And of course, there's another conflict as well, between the men in Denmark and the men in the boat, who grow increasingly ragged and weathered as the story crawls on, eventually forming a kind of comradship with their captors that has less to do with Stockholm Syndrome and more with a sense of "fuck it, we're miles at sea, might as well do things to pass the time". I will confess to finding the hostage half of the movie not as compelling, largely because there's no character as sharply and originally defined as Peter (Mikkel is a good Everyman, but not a particularly groundbreaking figure - not to compare it to Captain Phillips like I said only a jackwad would do, but he's not as compelling a "captive human under stress" figure as that movie's titular character), but it's still pleasingly straightforward and free of trumped-up action: it is the most realistic, unforced part of a most realist motion picture. In fact, all of the acutely "tense" moments in this laconic thriller take place in the offices: wondering why the phones went dead, trying to decode a cryptic fax, wondering if somebody just got shot on the boat. It's kind of astonishing how much tension Lindholm is able to scrape out of everyday officework being applied to a life-or-death situation. Even the simple trick in the audio, in which the speakerphone that Peter uses to talk with Omar introduces an echo so that everything Peter says is repeated and muffled, adds considerably to the feeling of ominous frustration.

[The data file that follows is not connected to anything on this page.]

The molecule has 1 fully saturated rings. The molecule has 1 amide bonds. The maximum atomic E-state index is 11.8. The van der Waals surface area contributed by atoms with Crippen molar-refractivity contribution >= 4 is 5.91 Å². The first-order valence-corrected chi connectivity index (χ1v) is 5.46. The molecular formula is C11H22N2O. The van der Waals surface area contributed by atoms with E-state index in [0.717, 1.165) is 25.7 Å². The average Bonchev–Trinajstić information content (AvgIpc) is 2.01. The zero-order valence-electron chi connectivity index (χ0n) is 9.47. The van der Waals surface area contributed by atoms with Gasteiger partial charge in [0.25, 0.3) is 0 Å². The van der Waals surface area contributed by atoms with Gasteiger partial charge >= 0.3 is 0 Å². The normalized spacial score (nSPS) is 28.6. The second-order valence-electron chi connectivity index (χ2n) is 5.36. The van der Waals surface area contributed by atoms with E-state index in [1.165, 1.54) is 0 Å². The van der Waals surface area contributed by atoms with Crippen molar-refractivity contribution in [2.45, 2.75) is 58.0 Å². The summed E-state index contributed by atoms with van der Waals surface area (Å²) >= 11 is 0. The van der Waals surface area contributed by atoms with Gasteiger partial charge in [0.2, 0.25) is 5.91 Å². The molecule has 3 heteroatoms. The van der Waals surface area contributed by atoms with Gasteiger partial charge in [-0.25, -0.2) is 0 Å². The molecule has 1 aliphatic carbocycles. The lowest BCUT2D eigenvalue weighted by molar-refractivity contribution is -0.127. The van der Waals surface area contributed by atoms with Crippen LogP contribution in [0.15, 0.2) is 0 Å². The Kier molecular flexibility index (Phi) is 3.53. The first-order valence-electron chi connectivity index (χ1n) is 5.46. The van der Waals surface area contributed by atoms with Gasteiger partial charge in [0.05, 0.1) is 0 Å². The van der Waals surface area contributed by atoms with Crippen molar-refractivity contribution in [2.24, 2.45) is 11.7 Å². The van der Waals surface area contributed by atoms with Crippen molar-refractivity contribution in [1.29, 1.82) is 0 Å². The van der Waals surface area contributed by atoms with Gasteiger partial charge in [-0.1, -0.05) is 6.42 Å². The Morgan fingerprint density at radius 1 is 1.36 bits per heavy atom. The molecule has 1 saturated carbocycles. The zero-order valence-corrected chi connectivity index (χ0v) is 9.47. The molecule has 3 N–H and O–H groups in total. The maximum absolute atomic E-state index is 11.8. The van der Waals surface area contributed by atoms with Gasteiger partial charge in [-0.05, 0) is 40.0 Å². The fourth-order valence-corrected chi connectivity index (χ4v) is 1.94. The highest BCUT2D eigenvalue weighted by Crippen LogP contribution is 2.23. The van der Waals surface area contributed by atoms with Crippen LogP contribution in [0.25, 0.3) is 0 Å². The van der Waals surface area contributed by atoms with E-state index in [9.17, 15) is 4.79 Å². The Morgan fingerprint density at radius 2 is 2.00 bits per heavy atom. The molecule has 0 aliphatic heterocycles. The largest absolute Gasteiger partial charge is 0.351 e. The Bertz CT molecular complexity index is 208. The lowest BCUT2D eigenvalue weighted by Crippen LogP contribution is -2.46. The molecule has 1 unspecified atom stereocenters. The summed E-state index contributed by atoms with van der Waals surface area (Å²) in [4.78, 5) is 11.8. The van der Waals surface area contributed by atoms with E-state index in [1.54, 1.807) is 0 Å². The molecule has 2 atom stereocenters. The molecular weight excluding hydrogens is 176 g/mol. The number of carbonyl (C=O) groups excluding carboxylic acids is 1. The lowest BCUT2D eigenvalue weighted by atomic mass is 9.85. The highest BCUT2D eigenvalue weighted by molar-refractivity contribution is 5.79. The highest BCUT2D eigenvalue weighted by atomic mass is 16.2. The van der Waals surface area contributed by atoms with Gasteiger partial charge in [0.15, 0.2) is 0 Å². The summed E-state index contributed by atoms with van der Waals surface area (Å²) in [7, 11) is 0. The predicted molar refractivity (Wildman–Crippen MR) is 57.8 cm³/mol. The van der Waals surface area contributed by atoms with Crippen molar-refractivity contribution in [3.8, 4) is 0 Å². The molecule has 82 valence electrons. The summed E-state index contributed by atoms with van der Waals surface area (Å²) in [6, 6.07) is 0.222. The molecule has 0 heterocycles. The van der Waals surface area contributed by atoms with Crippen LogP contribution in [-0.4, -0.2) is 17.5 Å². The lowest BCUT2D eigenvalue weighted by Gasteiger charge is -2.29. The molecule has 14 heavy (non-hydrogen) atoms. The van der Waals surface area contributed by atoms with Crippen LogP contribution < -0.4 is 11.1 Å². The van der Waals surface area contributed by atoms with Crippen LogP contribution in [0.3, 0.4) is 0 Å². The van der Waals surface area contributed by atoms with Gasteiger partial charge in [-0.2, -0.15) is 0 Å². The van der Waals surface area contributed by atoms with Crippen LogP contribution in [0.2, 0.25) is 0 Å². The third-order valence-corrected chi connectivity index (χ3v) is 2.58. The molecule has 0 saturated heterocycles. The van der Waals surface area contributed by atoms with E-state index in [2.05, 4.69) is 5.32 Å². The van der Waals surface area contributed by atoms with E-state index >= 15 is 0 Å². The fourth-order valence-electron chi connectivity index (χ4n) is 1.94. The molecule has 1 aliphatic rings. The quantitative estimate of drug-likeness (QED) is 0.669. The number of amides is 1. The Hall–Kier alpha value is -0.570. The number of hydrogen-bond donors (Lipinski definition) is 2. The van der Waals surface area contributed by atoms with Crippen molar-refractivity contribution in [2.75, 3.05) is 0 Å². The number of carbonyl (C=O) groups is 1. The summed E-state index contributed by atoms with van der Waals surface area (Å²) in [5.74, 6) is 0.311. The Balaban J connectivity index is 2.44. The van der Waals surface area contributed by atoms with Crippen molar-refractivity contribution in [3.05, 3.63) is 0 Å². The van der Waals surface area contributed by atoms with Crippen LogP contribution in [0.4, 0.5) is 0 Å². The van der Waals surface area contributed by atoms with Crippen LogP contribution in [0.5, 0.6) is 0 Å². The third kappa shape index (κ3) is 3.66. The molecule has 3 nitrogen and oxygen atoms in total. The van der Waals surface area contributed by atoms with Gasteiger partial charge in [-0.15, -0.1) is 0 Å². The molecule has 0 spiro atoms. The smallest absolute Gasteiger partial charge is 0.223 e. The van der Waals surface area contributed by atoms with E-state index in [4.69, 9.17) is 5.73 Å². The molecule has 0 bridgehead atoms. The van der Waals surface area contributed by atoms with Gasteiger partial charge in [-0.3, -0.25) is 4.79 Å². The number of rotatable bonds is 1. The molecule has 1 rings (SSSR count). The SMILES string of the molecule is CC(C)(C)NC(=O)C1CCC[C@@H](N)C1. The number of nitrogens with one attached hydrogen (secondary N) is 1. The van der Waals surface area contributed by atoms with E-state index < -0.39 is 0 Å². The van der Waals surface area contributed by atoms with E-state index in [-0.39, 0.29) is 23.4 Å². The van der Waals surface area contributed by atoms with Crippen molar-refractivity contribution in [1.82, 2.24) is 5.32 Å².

I presume that there exists a viewer for whom all of this low-key, realist genre work would come across as boring rather than excitingly unconventional and fresh, but I think most of us would agree that the film's ability to keep the stakes so high and potent even in the face of the bureaucratic shuffling that drives the story. Lindholm isn't quite able to sell the chronology as well as the film might need: other than the use of title cards, nothing actually makes this seem like it couldn't be two or three weeks as easily as anything longer. And that saps the film of some of the ravaging hopelessness that might have given the scenes on the boat a little more impact.
Still, whatever is or isn't great and whatever is or isn't nail-biting and exciting to people who need more or less obvious thrills from their thrillers, this much is undeniably true: the last several minutes are dynamite. After a film that has been so good at contrasting bureaucratic wrangling with human suffering the last few story beats in A Hijacking are strictly about the human fallout from traumatic experiences, and it's like being punched in the gut for several minutes running. In the absolute best way, of course. The film isn't perfect, but anything that could earn that climax is getting a whole lot of things right, and pridely ekes out its place as an entirely essential viewing experience.